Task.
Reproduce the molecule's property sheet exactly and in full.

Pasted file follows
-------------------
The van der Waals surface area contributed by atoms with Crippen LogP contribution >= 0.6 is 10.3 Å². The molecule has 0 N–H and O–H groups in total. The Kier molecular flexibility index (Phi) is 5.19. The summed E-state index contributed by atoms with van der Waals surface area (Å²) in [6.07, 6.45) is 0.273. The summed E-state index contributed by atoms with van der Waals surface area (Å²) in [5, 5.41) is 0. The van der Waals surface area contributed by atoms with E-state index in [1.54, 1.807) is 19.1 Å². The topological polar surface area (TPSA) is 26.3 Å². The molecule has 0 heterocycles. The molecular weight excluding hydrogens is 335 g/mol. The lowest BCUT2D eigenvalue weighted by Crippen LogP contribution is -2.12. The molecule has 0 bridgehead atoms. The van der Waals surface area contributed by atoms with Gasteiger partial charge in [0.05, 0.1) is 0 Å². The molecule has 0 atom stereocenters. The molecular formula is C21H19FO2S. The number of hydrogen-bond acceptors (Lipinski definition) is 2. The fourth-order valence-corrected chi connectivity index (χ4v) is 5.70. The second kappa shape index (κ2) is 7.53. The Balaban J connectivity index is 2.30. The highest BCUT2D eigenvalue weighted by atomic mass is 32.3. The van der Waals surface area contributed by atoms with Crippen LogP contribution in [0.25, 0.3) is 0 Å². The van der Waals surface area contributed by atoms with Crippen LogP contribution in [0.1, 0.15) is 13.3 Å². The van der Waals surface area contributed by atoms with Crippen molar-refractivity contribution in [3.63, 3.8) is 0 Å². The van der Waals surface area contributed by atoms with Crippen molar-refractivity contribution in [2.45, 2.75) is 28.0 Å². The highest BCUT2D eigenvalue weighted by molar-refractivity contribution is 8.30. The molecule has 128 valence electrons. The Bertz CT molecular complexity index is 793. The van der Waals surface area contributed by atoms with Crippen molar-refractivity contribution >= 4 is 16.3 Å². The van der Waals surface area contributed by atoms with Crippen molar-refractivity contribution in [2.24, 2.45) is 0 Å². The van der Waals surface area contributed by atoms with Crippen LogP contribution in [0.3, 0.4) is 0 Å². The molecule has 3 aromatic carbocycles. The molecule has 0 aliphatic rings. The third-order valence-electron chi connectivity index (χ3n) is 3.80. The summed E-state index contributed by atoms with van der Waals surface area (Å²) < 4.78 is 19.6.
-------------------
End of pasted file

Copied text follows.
The van der Waals surface area contributed by atoms with Crippen LogP contribution >= 0.6 is 10.3 Å². The molecule has 0 N–H and O–H groups in total. The Kier molecular flexibility index (Phi) is 5.19. The summed E-state index contributed by atoms with van der Waals surface area (Å²) in [6.07, 6.45) is 0.273. The summed E-state index contributed by atoms with van der Waals surface area (Å²) in [5, 5.41) is 0. The van der Waals surface area contributed by atoms with E-state index in [1.54, 1.807) is 19.1 Å². The topological polar surface area (TPSA) is 26.3 Å². The molecule has 0 heterocycles. The molecular weight excluding hydrogens is 335 g/mol. The lowest BCUT2D eigenvalue weighted by Crippen LogP contribution is -2.12. The molecule has 0 bridgehead atoms. The van der Waals surface area contributed by atoms with Gasteiger partial charge in [0.05, 0.1) is 0 Å². The molecule has 0 atom stereocenters. The molecular formula is C21H19FO2S. The number of hydrogen-bond acceptors (Lipinski definition) is 2. The fourth-order valence-corrected chi connectivity index (χ4v) is 5.70. The second kappa shape index (κ2) is 7.53. The Balaban J connectivity index is 2.30. The highest BCUT2D eigenvalue weighted by atomic mass is 32.3. The van der Waals surface area contributed by atoms with Crippen LogP contribution in [0.25, 0.3) is 0 Å². The van der Waals surface area contributed by atoms with Crippen LogP contribution in [0.1, 0.15) is 13.3 Å². The van der Waals surface area contributed by atoms with Crippen molar-refractivity contribution in [3.63, 3.8) is 0 Å². The van der Waals surface area contributed by atoms with Crippen molar-refractivity contribution in [2.45, 2.75) is 28.0 Å². The highest BCUT2D eigenvalue weighted by molar-refractivity contribution is 8.30. The molecule has 128 valence electrons. The Bertz CT molecular complexity index is 793. The van der Waals surface area contributed by atoms with Crippen molar-refractivity contribution >= 4 is 16.3 Å². The van der Waals surface area contributed by atoms with Crippen molar-refractivity contribution in [2.24, 2.45) is 0 Å². The van der Waals surface area contributed by atoms with Crippen LogP contribution in [0.3, 0.4) is 0 Å². The molecule has 3 aromatic carbocycles. The molecule has 0 aliphatic rings. The third-order valence-electron chi connectivity index (χ3n) is 3.80. The summed E-state index contributed by atoms with van der Waals surface area (Å²) < 4.78 is 19.6.